Whatever President Obama does at the upcoming Summit of the Americas in Cartagena, Colombia this weekend may not be front-page news in the U.S—but for many Colombians trying to make an honest living in their homeland, it could just be Obama's "Mission Accomplished" banner moment.
President George W. Bush's May 2003 speech in front of a giant "Mission Accomplished" sign was, to put it mildly, a premature declaration of triumph in the U.S. war with Iraq, an enterprise that was a bad idea in the first place. In Cartagena this weekend, word is that Obama may declare that, after one year of a promised four-year plan, Colombia has met its commitments to crack down on offenses against Colombian workers' rights and lives.
If Obama makes such a declaration, it would mean that the the U.S.-Colombia Trade Agreement could move full steam ahead. Colombia only signed onto the four-year labor action plan to begin with in order to persuade Congress to pass the trade accord, which had been held up by U.S. concerns about Colombia's abysmal human rights record (as Gimena Sánchez-Garzoli wrote last summer in Sojourners magazine).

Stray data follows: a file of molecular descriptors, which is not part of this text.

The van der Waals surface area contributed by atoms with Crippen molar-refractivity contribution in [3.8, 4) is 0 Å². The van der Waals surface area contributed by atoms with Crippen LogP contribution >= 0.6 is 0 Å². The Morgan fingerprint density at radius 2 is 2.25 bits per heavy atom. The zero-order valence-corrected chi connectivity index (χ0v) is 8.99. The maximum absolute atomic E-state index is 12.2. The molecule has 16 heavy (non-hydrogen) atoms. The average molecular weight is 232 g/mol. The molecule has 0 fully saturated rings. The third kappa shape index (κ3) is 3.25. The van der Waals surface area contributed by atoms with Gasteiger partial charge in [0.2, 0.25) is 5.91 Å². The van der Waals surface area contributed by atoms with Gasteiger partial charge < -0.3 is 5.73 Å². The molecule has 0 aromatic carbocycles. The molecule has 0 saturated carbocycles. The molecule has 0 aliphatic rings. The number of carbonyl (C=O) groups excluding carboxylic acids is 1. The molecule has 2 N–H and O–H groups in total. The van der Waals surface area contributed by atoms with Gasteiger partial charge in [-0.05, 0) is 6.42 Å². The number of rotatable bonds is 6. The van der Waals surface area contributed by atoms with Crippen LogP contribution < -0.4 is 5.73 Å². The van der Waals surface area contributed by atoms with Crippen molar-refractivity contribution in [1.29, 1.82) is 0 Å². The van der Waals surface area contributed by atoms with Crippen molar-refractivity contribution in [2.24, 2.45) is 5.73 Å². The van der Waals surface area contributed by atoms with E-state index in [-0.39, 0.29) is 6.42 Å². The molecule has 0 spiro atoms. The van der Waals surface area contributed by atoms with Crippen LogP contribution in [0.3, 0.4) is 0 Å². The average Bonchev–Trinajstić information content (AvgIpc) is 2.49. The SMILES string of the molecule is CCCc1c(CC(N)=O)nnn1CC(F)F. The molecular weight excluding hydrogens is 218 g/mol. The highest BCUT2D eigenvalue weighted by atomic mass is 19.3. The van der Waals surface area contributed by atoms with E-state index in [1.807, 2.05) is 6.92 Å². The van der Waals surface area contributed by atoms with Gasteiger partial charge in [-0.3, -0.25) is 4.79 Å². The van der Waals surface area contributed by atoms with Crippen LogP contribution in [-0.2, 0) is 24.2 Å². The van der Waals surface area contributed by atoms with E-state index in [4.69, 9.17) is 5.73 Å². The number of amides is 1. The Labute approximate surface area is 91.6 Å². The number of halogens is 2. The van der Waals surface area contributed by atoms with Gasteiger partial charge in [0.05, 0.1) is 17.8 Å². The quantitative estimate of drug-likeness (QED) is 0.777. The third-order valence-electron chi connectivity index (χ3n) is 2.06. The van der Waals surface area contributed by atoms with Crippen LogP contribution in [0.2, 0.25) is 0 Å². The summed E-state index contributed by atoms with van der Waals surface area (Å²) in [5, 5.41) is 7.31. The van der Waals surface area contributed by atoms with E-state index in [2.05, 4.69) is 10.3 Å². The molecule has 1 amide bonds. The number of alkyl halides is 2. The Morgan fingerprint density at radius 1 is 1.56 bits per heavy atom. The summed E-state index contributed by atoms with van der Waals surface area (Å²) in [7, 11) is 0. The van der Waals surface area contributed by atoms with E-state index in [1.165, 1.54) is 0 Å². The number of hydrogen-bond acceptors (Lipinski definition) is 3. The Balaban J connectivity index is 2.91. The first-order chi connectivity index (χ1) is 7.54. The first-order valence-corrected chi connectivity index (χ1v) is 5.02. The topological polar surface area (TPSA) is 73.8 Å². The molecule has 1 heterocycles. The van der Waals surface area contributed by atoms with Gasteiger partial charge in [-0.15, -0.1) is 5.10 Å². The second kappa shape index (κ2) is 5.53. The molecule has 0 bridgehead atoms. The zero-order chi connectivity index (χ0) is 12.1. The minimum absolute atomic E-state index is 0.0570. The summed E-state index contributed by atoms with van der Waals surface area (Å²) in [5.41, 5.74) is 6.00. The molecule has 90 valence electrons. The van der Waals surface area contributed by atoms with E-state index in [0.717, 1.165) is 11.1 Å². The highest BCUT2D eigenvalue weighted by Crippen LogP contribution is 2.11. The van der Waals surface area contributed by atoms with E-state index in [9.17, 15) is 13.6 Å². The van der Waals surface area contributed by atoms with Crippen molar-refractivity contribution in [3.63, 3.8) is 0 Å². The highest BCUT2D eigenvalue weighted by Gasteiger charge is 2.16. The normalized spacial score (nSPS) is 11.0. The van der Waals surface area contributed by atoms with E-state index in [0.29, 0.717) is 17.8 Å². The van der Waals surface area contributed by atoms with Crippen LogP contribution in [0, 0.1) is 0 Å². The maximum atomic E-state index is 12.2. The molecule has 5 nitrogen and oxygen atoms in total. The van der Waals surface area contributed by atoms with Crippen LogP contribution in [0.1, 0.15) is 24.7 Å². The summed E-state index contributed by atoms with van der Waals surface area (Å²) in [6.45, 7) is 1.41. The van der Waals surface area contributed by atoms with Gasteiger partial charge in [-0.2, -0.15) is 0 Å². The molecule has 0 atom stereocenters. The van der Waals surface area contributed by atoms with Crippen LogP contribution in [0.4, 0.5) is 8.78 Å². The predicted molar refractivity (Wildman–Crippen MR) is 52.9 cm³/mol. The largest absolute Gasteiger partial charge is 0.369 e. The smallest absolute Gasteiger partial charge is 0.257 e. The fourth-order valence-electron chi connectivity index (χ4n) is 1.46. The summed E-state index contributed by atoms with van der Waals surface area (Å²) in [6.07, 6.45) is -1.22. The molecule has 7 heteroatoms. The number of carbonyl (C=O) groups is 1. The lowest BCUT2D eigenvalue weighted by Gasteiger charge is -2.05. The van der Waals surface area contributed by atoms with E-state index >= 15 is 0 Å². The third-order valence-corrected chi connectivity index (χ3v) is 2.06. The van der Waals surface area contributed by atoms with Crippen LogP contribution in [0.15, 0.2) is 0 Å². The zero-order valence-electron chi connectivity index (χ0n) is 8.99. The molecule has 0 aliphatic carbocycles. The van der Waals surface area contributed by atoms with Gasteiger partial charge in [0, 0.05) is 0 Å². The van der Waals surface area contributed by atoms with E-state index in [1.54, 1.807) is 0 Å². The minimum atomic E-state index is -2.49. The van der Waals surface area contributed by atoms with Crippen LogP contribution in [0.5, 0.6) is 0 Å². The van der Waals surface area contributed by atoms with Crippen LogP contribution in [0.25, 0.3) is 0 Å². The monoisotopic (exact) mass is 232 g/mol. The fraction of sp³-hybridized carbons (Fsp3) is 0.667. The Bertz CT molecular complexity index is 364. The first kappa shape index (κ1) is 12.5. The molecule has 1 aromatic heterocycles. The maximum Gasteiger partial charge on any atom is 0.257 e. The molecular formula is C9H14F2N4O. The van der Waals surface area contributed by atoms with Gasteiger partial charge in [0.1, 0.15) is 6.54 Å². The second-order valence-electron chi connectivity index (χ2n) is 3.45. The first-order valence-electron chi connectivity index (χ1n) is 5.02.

It's definitely not a good time to declare victory for the hard-working laborers of Colombia. Four trade unionists have been murdered in the first months of 2012 alone, and despite the labor plan's promises there is still widespread use of the illegal practice of setting up shell organizations (called "cooperatives") to separate workers from their protections and pension rights under Colombian law. While I was in Colombia last year, I heard firsthand from advocates for sugar cane workers who had suffered from this legal dodge.
If the Obama administration gives Colombia a green light on its extremely dubious labor record, it just might be the biggest tall tale set in Cartagena since Romancing the Stone. But, in stark contrast to that popcorn flick, it will have a lot less happy of an ending.
Elizabeth Palmberg is an associate editor of Sojourners magazine.